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It had a jacket that said "do not pet"
December 10, 2012 11:56 AM   Subscribe

As I was walking through the student union today (that's a sort of food court / general conference room area in the center of campus) I came across a K-9 unit with a dog that was sniffing people as they walked past. Down the hall there were three other officers watching. Is this just trolling to catch people with drugs, or is it likely that they were trying to find something or someone in particular?
posted by codacorolla to Law & Government (12 answers total) 1 user marked this as a favorite
 
The best way to find a real answer is to call campus safety and ask them. Could be there was a bomb threat? Could be they are training the dogs to stay calm in crowds?
posted by LobsterMitten at 11:58 AM on December 10, 2012


AFAIK, searching everyone that walks by (assuming a drug dog counts a search) would be wildly unconstitutional and any evidence thus seized would be thrown out.
posted by kavasa at 12:08 PM on December 10, 2012


AFAIK, a drug dog does not count as a search (which is why if you decline a search of your car, they'll call a K-9 unit out to sniff around and indicate somewhere on the car, constituting reasonable suspicion, or whatever the legal term is, which then allows them to conduct a search).

With three officers down the hall watching, maybe the officer handling the dog was in training?

(Sorry I can't answer your real question.)
posted by WasabiFlux at 12:15 PM on December 10, 2012 [3 favorites]


AFAIK, searching everyone that walks by (assuming a drug dog counts a search) would be wildly unconstitutional and any evidence thus seized would be thrown out.
So long as the dog is on public property, it isn't a search in the legal sense of the term. In general, an alert from a dog is sufficient to permit a real search or detention. It is extremely common to do this outside cars and in public spaces (including school lockers) and those searches have been backed up by the courts repeatedly. There are two cases before the Supreme Court now considering the legality of having dogs sniff your yard and front door that might establish some limits, but they could well have just been trolling and not looking for anyone specific.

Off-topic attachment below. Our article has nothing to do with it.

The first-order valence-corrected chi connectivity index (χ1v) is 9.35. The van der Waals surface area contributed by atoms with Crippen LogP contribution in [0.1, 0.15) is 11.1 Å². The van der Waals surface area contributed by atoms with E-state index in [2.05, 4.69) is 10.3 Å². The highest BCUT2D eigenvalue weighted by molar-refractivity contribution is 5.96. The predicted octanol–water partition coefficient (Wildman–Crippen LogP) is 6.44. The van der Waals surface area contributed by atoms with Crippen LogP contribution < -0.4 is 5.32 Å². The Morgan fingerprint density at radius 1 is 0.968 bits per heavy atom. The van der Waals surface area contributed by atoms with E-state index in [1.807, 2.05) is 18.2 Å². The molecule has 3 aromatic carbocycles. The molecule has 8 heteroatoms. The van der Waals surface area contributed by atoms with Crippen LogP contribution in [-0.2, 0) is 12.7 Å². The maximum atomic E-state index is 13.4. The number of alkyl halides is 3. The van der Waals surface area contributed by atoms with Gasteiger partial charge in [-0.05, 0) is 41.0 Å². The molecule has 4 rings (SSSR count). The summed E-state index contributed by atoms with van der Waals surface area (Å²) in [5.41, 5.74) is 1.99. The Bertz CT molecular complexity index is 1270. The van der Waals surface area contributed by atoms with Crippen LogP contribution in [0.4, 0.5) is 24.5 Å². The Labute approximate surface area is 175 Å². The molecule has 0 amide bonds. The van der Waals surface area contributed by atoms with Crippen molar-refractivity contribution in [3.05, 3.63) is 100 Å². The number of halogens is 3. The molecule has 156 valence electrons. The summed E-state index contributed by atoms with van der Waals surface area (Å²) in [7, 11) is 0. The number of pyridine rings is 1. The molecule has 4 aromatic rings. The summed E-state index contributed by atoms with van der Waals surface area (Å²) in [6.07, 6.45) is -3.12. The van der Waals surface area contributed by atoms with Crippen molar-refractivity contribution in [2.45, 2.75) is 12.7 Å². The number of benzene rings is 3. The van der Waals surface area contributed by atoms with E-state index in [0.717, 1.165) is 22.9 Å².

posted by Lame_username at 12:16 PM on December 10, 2012 [2 favorites]


Oh, I could also mention that if the dog or officer were in training, a college campus would be a great place to be true and false positives and negatives, at least for certain drugs - assuming it was a drug dog.
posted by WasabiFlux at 12:18 PM on December 10, 2012


The training aspect seems rational. I believe that the campus PD has an educational role for young cadets in training:

UMDPS is the only university police department in the State and one of a relatively few police departments State-wide to offer a fully certified Entry Level Police Training Academy.
posted by codacorolla at 12:56 PM on December 10, 2012


I would find it hard to believe that the university would allow/encourage police officers to come with dogs to randomly sniff students. Maybe in a high school, where the school would get bad press if a student is found on campus with drugs, this makes sense. In a university, the school has zero incentive for students who have drugs to be discovered.
posted by katieanne at 1:05 PM on December 10, 2012 [2 favorites]


Were you at UMD? When I used to work on campus several years ago, I used to see K-9 units doing training fairly regularly out back by Tawes Hall, which is pretty close to the student union.
posted by drlith at 1:15 PM on December 10, 2012 [1 favorite]


See also this:
UNIVERSITY OF MARYLAND POLICE ANNOUNCE NEW EXPLOSIVE DETECTION K9 PROGRAM
posted by drlith at 1:18 PM on December 10, 2012


Yep, I am at UMD. Do you think they had another officer with explosive-type stuff planted on him, and they were conducting a test to see if the dog could find it? I plan on giving the non-emergency number a call tomorrow to see if they can tell me any more.
posted by codacorolla at 1:31 PM on December 10, 2012


It is also possible that the dog is in training, and they wanted to bring it to a place where there are tons of people and distractions in order to see how it does. I know that when I worked at a Student Union building there were always police officers around, not necessarily to do anything in particular, but as part of the campus outreach (and also so that they would be nearby if something happened on campus), and sometimes we saw officers with dogs, although never for any particular purpose.
posted by markblasco at 4:05 PM on December 10, 2012


For anyone who's curious, I got in contact w/ someone at the station and it was indeed just a training exercise for both the dog and the officer.
posted by codacorolla at 12:22 PM on January 9, 2013 [1 favorite]


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